What just happened? When it comes to communications within the United States, nothing happens without FCC approval. When satellite-broadband startup Swarm Technologies launched four small satellites after being told not to, the commission issued a fine and other sanctions.

The Federal Communications Commission issued an edict against space startup Swarm Technologies ordering it to fork over $900,000 for launching four small satellites back in January without authorization. The company will also have to operate under the strict supervision of the FCC for the next few years. The settlement comes after a nearly year-long investigation.

"The size of the penalty imposed is probably not significant enough to deter future behavior, but the negative press coverage is likely to prevent this company and others from attempting to do this again," said FCC Commissioner Michael O'Rielly in a statement.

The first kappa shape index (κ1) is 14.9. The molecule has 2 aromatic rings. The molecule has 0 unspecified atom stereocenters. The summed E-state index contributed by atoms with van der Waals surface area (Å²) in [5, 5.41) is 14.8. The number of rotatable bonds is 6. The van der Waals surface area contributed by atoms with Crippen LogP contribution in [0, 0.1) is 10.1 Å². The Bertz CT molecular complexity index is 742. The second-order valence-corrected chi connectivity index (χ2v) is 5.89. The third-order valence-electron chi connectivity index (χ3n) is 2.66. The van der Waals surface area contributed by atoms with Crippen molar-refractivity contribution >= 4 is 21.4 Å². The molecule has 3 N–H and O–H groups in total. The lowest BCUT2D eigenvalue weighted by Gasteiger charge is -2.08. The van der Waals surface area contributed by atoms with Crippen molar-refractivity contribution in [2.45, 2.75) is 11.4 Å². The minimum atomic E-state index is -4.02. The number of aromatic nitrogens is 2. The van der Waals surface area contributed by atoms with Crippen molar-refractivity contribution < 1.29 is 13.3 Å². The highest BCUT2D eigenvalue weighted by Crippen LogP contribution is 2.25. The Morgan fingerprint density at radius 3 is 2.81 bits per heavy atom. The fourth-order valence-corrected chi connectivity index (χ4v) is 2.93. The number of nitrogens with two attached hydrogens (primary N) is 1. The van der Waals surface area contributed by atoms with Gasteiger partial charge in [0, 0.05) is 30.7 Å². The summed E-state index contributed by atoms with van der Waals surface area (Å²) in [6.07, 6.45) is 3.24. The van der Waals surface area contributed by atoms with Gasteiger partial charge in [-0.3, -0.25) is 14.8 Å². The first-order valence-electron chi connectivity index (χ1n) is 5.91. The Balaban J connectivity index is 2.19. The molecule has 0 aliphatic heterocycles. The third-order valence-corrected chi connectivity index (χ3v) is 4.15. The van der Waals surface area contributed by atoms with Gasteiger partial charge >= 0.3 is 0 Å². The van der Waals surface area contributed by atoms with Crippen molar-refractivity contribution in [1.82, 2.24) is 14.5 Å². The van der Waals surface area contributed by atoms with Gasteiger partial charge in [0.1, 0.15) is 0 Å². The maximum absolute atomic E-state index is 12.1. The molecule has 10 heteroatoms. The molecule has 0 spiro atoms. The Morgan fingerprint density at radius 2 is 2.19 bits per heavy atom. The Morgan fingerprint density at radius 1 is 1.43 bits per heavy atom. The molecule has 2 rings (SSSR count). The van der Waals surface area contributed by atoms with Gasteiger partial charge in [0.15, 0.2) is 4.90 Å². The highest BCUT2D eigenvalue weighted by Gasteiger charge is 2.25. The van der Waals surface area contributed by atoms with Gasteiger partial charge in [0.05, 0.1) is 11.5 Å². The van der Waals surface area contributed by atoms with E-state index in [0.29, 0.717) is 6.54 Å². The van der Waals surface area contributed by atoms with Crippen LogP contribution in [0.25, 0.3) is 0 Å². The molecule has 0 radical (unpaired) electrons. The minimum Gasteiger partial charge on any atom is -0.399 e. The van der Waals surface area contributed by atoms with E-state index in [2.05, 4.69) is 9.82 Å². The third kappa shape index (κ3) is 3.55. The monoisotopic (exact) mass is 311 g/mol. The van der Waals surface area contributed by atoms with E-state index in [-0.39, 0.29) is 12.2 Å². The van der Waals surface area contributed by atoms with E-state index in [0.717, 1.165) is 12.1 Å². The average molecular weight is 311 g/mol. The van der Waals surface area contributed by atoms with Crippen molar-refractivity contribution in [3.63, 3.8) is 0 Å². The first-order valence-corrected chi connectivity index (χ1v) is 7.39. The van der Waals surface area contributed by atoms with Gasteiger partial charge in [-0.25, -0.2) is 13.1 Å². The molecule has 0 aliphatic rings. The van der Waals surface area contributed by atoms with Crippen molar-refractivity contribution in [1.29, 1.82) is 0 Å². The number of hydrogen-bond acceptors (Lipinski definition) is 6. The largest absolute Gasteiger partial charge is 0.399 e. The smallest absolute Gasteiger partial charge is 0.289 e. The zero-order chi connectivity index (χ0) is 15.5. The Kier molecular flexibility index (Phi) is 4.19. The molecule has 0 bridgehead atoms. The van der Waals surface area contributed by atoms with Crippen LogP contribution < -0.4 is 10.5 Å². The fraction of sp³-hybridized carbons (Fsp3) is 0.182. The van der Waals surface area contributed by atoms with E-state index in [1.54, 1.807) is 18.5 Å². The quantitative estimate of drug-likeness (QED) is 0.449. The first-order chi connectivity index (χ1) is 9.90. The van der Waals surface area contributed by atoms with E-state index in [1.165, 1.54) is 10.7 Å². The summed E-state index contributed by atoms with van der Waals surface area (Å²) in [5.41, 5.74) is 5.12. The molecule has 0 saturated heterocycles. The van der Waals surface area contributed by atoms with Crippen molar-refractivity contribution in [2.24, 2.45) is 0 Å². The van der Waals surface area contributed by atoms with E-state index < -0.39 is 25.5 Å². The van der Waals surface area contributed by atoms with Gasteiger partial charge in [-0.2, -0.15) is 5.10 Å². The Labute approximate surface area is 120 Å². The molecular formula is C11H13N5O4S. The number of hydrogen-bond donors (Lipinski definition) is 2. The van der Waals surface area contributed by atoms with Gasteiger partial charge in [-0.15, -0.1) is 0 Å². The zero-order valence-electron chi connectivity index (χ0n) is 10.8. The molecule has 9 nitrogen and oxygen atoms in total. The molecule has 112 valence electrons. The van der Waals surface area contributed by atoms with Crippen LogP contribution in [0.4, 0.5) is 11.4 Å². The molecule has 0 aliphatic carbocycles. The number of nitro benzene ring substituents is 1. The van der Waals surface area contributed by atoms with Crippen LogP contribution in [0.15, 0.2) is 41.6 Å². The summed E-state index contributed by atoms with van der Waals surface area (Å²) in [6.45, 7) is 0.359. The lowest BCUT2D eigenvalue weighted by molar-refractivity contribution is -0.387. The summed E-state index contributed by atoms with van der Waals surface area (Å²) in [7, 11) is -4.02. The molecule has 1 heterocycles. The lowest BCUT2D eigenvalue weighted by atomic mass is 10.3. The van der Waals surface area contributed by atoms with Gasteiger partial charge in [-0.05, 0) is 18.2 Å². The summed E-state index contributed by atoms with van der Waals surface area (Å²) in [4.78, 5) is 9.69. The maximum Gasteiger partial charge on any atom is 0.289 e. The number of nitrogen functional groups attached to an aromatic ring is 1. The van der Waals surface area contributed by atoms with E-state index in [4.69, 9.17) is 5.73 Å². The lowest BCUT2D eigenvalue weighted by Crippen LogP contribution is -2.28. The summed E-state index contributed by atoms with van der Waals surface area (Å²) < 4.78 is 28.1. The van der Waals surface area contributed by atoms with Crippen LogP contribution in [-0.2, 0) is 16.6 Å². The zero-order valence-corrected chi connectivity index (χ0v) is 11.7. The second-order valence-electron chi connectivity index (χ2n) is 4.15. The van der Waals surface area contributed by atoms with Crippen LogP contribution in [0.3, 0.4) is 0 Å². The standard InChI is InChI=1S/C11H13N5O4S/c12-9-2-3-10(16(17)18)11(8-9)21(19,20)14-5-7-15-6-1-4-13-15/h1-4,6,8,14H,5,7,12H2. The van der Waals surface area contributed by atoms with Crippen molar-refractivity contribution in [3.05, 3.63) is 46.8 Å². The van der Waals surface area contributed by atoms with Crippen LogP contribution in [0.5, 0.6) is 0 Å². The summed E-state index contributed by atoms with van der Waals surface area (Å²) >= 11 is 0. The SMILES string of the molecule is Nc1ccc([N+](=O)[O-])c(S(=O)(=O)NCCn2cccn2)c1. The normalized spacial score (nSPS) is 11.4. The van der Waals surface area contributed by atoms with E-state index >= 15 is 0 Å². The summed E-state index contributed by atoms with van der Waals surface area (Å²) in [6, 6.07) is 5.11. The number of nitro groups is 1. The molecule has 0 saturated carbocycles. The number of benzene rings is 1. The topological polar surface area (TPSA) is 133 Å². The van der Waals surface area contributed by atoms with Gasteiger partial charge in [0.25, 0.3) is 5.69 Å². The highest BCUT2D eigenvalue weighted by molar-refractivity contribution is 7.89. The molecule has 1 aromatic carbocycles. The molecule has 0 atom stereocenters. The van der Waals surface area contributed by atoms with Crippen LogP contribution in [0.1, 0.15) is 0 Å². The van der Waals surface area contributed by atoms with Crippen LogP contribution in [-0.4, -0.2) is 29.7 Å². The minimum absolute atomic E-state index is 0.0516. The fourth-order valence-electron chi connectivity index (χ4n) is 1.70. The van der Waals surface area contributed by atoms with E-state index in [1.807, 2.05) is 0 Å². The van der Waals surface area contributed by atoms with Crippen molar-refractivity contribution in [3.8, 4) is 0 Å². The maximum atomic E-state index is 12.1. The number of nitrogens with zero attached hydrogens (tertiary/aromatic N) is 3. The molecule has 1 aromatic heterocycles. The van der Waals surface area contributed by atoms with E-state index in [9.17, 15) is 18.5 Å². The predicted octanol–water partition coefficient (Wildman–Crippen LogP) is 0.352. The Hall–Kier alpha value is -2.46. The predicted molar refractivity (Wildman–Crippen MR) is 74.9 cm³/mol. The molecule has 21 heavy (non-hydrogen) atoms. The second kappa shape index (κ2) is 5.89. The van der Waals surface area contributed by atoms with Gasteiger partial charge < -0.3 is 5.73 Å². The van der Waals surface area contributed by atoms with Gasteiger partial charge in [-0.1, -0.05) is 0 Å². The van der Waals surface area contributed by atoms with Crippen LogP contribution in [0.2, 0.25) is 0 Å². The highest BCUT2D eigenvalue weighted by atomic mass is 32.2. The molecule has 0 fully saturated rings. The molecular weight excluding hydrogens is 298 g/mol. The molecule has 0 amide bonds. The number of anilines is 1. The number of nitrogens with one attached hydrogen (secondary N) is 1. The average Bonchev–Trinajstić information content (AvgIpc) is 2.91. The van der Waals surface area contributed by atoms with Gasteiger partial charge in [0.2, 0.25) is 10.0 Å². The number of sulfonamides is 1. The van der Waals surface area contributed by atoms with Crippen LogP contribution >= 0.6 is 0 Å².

Back in 2017, Swarm had applied for permission to launch the "Spacebees" satellites but was denied. Space noted that the company went ahead with the deployment anyway. When confronted about it, the company admitted to sending the orbiters up, and the FCC launched an investigation.

It found that in addition to the unsanctioned launch, Swarm had violated several other FCC regulations including unauthorized weather balloon-to-ground station tests and trials of satellite and ground station equipment.

Swarm has plans of placing nearly 100 small satellites into orbit to provide internet coverage to connected devices. To continue with this project, it has agreed to pay the fine. It will also be required to supply extra documentation to the commission whenever it prepares to send up future satellites for the next five years.

In exchange, the FCC issued a permit effective from July 2018 to February 2019 to Swarm to operate its Spacebees satellites. It also allowed three more to go up a couple of weeks ago on December 3. If all goes as planned, and Swarm toes the line with the FCC, it could launch several more in 2019.